What Happened to the Corner Infielders?

For ages, fantasy baseball has relied on a key offensive foundation of heavy-hitting first basemen, and most years there was a strong group of third basemen as well. The corner infielders have anchored power and elite production for ages. For a long time in my casual friends league, where there are two DH slots, many teams would use two 1B there, or perhaps a 1B and 3B. Granted that until recently, we didn’t have a CI slot, but the fact remains that the corner infield pool was deep enough to allow several teams to stack their teams with these players.

When it comes to the middle infield, there were always some elite options. In the olden days — I’m over thirty, so I can wax nostalgic — there were Three R’s (Reyes, Rollins, Ramirez), along with Tulowitzki, Cano, and Utley. However, one of the reasons the MI options made it into the first round was due to the lack of MI talent behind them — miss out on a top-10 MI option, and you’d struggle all year. There were plenty of first basemen to find in the later rounds, so missing on Pujols and targeting Cano was a winning strategy when you could still pick up a 25+ HR bat for first base afterward.

When you look back on old rankings from sites and magazines, you find far more corner infielders in the top two tiers than middle infielders. Sometimes the numbers were a little close (14 CI to 10 MI). However, just seven years ago, the number of 1B in the top two tiers could equal the number of both 2B and SS options. When you add in 3B, then the difference in one publication was staggering: 27 CI to 15 MI. It’s true that when it comes to tier rankings, everyone uses different criteria, but again, this concept has been set in stone for ages.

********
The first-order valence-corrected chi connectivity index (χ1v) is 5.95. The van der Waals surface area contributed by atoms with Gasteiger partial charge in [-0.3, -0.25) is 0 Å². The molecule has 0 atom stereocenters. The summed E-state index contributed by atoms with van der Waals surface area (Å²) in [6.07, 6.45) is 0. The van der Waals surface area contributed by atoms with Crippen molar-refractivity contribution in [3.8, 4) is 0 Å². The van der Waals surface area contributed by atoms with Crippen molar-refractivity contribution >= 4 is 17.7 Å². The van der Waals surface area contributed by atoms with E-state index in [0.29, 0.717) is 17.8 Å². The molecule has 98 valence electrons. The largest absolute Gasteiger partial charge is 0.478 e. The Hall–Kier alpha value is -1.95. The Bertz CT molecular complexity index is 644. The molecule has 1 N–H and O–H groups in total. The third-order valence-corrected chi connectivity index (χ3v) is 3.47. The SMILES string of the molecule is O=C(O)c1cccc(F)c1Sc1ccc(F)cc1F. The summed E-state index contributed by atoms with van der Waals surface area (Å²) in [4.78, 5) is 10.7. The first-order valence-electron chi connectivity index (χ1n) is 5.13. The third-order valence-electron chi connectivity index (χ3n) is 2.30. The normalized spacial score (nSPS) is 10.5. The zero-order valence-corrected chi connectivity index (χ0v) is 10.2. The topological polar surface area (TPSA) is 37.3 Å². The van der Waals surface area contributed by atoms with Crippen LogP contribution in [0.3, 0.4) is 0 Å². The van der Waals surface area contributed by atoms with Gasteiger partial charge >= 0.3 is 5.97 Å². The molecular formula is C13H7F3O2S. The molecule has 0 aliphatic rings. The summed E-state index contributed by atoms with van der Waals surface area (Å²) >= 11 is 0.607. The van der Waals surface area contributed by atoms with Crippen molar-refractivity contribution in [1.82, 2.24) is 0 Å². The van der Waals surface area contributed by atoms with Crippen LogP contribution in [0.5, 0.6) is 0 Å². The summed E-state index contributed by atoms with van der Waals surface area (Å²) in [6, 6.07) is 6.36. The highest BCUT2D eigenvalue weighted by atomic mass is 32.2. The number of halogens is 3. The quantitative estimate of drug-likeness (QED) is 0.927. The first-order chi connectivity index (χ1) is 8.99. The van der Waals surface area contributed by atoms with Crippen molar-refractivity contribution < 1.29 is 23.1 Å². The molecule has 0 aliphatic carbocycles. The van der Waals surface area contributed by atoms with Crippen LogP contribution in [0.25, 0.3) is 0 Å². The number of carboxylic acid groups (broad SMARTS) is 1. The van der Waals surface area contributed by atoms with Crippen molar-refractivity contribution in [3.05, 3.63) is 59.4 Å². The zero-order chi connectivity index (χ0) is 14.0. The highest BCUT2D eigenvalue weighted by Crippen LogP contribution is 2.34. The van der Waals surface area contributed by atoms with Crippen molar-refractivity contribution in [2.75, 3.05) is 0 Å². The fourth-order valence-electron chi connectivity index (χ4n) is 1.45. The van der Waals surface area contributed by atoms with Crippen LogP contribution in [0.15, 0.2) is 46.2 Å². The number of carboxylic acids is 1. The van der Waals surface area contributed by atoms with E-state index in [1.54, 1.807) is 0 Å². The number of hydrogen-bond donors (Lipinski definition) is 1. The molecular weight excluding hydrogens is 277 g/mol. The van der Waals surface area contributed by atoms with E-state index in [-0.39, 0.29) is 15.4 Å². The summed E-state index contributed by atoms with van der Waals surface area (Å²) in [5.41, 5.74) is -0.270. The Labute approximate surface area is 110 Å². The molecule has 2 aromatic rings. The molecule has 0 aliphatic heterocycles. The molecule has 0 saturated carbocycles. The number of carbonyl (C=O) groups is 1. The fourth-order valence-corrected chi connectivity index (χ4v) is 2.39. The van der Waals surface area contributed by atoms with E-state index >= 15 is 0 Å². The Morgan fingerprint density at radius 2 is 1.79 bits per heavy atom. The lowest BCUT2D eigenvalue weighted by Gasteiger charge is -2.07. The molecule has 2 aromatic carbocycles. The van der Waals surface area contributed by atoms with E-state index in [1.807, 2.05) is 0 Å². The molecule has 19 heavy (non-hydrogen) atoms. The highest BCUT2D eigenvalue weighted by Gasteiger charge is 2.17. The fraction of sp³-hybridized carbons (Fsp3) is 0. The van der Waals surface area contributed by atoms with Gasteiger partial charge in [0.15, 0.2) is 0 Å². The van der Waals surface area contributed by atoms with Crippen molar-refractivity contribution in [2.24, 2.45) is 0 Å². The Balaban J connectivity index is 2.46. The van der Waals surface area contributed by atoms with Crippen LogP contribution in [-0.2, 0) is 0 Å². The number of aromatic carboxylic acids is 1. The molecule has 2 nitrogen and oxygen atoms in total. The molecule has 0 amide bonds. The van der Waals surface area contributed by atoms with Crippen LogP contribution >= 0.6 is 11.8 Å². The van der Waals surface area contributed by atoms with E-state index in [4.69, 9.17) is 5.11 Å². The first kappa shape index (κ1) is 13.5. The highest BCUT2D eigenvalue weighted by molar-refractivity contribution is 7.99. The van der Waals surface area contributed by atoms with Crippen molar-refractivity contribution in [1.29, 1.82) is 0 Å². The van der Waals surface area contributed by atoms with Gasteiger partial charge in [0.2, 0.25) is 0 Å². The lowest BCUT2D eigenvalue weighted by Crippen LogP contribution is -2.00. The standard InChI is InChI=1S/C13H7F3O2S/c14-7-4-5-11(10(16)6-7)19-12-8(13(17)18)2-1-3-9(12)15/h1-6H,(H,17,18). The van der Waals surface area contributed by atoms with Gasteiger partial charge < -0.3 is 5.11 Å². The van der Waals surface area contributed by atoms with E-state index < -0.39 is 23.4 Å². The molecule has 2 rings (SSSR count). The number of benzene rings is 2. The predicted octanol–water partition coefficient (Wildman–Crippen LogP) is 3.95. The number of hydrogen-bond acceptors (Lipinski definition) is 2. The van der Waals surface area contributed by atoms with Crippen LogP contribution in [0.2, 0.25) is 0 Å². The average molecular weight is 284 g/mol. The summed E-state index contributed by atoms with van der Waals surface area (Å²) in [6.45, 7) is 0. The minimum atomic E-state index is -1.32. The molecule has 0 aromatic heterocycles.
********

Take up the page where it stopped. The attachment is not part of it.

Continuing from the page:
As I started compiling my top-200 list for dynasty leagues, I noticed how many more MI were making it in the top-50, compared to years past. In 2016 my top-50 had 15 corner infielders, compared to 12 middle infielders. This year, my list is 15 corner infielders, but now 17 middle infielders. It doesn’t seem that extreme, but 5 more MI out of the top-50 makes up 10% of the total amount.

My results prompted me to look at some other sources. One of my go-to sources has tier rankings based on projected value for 2017. There are 10 total CI in the top two tiers. However, there are 10 second basemen in those same two tiers, and 12 shortstops! That is a one-year ranking, but the flip-flop from power-hitting CI being so numerous to a glut of MI players with potentially high value is astounding.

The Explanation

What’s caused this 180-degree turn for corner infield? There are numerous factors, but let’s highlight some of the most obvious ones.

  • Superstar CI options are aging. Albert Pujols no longer reigns at the top of rankings. Adrian Beltre still provides value for 2017 projections, but long-term rankings won’t have him so high due to his age. Other examples: Adrian Gonzalez, Ryan Zimmerman, Evan Longoria
  • Truly elite CI are rare, but there are plenty in the “average” category. Guys like Hosmer, Abreu, and Carpenter are good, but they’re simply not elite enough to get into the top-tier of value. Other examples: Wil Myers, Nick Castellanos, Anthony Rendon.
  • The youth explosion in middle infield has been going strong for several years. Most of the time, a lot of hyped prospects don’t hit the ground running. I am pessimistic about prospects, and I was proven right with the likes of Profar. However, in that same time frame, we’ve seen plenty of other MI options take off without missing a beat. Bogaerts and Correa led the way, and plenty more have followed them. Other examples: Francisco Lindor, Addison Russell, Rougned Odor, Corey Seager.